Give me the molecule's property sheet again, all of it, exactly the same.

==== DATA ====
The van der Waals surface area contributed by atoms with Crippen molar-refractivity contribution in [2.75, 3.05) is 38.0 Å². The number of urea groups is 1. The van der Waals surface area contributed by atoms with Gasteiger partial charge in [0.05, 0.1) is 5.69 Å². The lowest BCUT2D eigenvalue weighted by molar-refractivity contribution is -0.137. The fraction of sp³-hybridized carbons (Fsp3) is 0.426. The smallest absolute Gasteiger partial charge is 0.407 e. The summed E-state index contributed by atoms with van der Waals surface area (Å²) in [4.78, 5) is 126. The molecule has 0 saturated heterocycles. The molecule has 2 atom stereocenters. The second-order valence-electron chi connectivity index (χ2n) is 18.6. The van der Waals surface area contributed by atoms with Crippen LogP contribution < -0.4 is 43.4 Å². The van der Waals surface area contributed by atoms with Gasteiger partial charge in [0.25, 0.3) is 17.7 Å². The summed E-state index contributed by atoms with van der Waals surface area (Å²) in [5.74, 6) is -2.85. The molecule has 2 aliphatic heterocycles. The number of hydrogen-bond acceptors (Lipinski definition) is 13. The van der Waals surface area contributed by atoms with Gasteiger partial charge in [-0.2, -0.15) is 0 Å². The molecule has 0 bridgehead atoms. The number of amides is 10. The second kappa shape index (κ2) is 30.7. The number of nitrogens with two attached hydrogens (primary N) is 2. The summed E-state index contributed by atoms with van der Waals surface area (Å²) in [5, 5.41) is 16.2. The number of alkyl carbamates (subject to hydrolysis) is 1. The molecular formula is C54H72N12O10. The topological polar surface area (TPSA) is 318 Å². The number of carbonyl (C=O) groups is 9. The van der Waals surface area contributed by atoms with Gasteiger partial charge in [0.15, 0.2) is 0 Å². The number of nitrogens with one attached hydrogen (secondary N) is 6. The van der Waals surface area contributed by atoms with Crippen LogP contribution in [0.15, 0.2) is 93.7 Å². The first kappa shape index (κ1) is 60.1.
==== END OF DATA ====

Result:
The van der Waals surface area contributed by atoms with Crippen molar-refractivity contribution in [2.75, 3.05) is 38.0 Å². The number of urea groups is 1. The van der Waals surface area contributed by atoms with Gasteiger partial charge in [0.05, 0.1) is 5.69 Å². The lowest BCUT2D eigenvalue weighted by molar-refractivity contribution is -0.137. The fraction of sp³-hybridized carbons (Fsp3) is 0.426. The smallest absolute Gasteiger partial charge is 0.407 e. The summed E-state index contributed by atoms with van der Waals surface area (Å²) in [4.78, 5) is 126. The molecule has 0 saturated heterocycles. The molecule has 2 atom stereocenters. The second-order valence-electron chi connectivity index (χ2n) is 18.6. The van der Waals surface area contributed by atoms with Crippen LogP contribution < -0.4 is 43.4 Å². The van der Waals surface area contributed by atoms with Gasteiger partial charge in [0.25, 0.3) is 17.7 Å². The summed E-state index contributed by atoms with van der Waals surface area (Å²) in [5.74, 6) is -2.85. The molecule has 2 aliphatic heterocycles. The number of hydrogen-bond acceptors (Lipinski definition) is 13. The van der Waals surface area contributed by atoms with Gasteiger partial charge in [-0.2, -0.15) is 0 Å². The molecule has 0 bridgehead atoms. The number of amides is 10. The second kappa shape index (κ2) is 30.7. The number of nitrogens with two attached hydrogens (primary N) is 2. The summed E-state index contributed by atoms with van der Waals surface area (Å²) in [5, 5.41) is 16.2. The number of alkyl carbamates (subject to hydrolysis) is 1. The molecular formula is C54H72N12O10. The topological polar surface area (TPSA) is 318 Å². The number of carbonyl (C=O) groups is 9. The van der Waals surface area contributed by atoms with Gasteiger partial charge in [0.15, 0.2) is 0 Å². The number of nitrogens with one attached hydrogen (secondary N) is 6. The van der Waals surface area contributed by atoms with Crippen LogP contribution in [0.15, 0.2) is 93.7 Å². The first kappa shape index (κ1) is 60.1.